What Went Right: Post-April Phil Hughes


(Jim Rogash/Getty)

The 2011 season was a nightmare for Phil Hughes, who battled shoulder and back injuries after logging a (by far) career-high workload the year before. He came into the 2012 season not necessarily as a virtual lock for the rotation, but he definitely had a leg up on Freddy Garcia for one of the final spots behind CC Sabathia, Ivan Nova, and Hiroki Kuroda. Michael Pineda‘s shoulder injury took care of the rotation logjam and Hughes had himself a rotation spot.

Phil was terrible in April, but we’ll talk about that a little bit later today. Right now we’re going to focus on his season starting in May, when he turned things around and became a key cog in the rotation. It all started in Kansas City, a few days after Mariano Rivera blew out his ACL on the warning track. Hughes put together his best start of the season (to date) against the Royals, striking out seven while allowing three runs in 6.2 innings. It wasn’t great by any means, but compared to April, he looked like Cy Young.

That start against Kansas City was a jumping-off point for Hughes, who followed up with 7.2 innings of one-run ball against the Mariners and five total runs allowed in his next three starts. The Angels pounded Phil in his hometown in his first June start (seven runs in 5.1 innings), but he rebounded to allow just one run in a complete game win over Justin Verlander and the Tigers his next time out. After that win over the Royals, Hughes allowed no more than two earned runs in eight of his next ten starts and in 14 of his next 20 starts to drop his ERA to 4.02 on the season.

At the end of the year, after logging a career-high 191.1 innings in a career-high 32 starts, Phil posted a 4.23 ERA and 4.56 FIP. His strikeout (7.76 K/9 and 20.3 K%) and walk (2.16 BB/9 and 5.6 BB%) rates were both better than the league average, and his 3.59 K/BB ranked tenth among qualified AL starters. From that start against the Royals through the end of the season, Hughes pitched to a 3.82 ERA (4.26 FIP) with 7.53 K/9 (20.0 K%), 2.07 BB/9 (5.5 BB%), and a 3.64 K/BB in 169.2 innings across 27 starts. He threw a strong start against the Orioles in the ALDS before exiting his ALCS start earlier this a back injury to close out the year.

Was Hughes the ace-caliber pitcher he was promised to be during his prospect days? No, of course not. That ship has all but certainly sailed. That doesn’t mean he isn’t a valuable contributor though. Hughes was a rock solid mid-rotation starter for the Yankees this season, especially following his disastrous April. He has two big league seasons as a full-time starter in the AL East under his belt (2010 and 2012) and has been roughly league average both times while making a bit under $4M in the process. He could improve going forward, but what he did in the final five months of the season was enough to help the Yankees win another division title.

Categories : Players
  • Drew

    I think that last paragraph said it all. That being said I am really looking forward to see how Hughes pitches in not only a contract year but coming off from a career high workload, not that one has any sort of impact on the other of course.

  • jjyank

    2013 will be a huge year for Phil. Free agent after the season, this is his shot to show us (and other teams) what Phil Hughes is the one to expect going forward.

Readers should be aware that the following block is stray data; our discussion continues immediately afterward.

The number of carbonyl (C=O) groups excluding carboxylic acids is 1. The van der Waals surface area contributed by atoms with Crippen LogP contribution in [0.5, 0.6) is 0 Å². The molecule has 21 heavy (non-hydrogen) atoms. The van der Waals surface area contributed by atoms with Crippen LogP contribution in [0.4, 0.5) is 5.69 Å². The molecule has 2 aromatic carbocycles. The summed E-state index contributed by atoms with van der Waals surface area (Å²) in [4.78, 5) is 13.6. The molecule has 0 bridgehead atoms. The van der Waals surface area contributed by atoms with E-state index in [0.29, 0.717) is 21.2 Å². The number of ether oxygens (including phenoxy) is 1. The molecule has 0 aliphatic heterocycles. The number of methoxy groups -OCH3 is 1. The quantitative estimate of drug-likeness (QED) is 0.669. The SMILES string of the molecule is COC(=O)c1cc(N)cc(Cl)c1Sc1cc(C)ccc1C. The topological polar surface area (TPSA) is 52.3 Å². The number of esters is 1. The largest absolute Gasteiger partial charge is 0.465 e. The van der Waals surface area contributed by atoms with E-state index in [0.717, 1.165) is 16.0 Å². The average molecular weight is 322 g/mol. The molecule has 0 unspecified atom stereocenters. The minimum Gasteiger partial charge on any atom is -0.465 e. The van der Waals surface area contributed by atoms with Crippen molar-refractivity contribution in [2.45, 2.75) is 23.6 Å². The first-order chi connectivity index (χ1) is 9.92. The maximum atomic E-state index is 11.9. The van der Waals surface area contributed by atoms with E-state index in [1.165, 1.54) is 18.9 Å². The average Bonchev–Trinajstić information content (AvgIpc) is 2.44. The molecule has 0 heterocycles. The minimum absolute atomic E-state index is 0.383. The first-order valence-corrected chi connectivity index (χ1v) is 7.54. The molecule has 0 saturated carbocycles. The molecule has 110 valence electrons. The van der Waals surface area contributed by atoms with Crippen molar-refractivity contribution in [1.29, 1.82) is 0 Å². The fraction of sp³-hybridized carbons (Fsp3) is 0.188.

• Jamey

      103 career GS and almost 600 innings pitched and you’re still confused on who he is?

      • jjyank

        Um, yes. He’s only 26, he spend a year as a reliever, had dealt with several injuries. You really don’t think he has any potential to take another step? Or does every age 26 season define someone’s career?

        • Jamey

          Those are his career numbers as a starter with a 4.63 ERA. Given the HR rate, Hughes is not a long-term bet for anything other than middle relief, most especially as he loses mph off his already weak fastball. He’s starting at 92 mph. In three years he’ll be out of the league given his HR rate.

          • Knoxvillain

            It’s time to stop posting.

            • Jamey

              Yeah cause that meatball is going to look really good once he loses a tick or two.


              92 mph. Good luck with that on a multi-year deal.

              • Knoxvillain

                He’s 26. Why do you think he is going to start losing velocity now? He could be at 92-93 for the next six years and it wouldn’t be a surprise. Have you never heard of Greg Maddux? Andy Pettitte?

                • jjyank

                  My point exactly. If Hughes was 30, I would say he is what he is. But he took a big step forward in my opinion this year. Will he improve? Will he regress? Will he end up in the bullpen someday? I don’t think anyone can look at Hughes and just say “yeah, we know exactly who he will be for the rest of his career”. 2013 will be an important year for him. Can he do what he did in 2012 two years in a row? If he does, his value will go way up.

                  • G

                    What are you talking about, clearly a pitcher’s performance in their mid to late 20s is indicative of exactly what kind of pitcher they are. Like Cliff Lee when he was 28. He pitched to a 6.29 ERA and was demoted to AAA.

                    I wonder what happened to that guy.

      • The Big City of Dreams

        Some ppl still are.

        He looks great at times and bad in other starts. Some fans feel he could end up being a 2 at best going forward while others view him as a back end starter.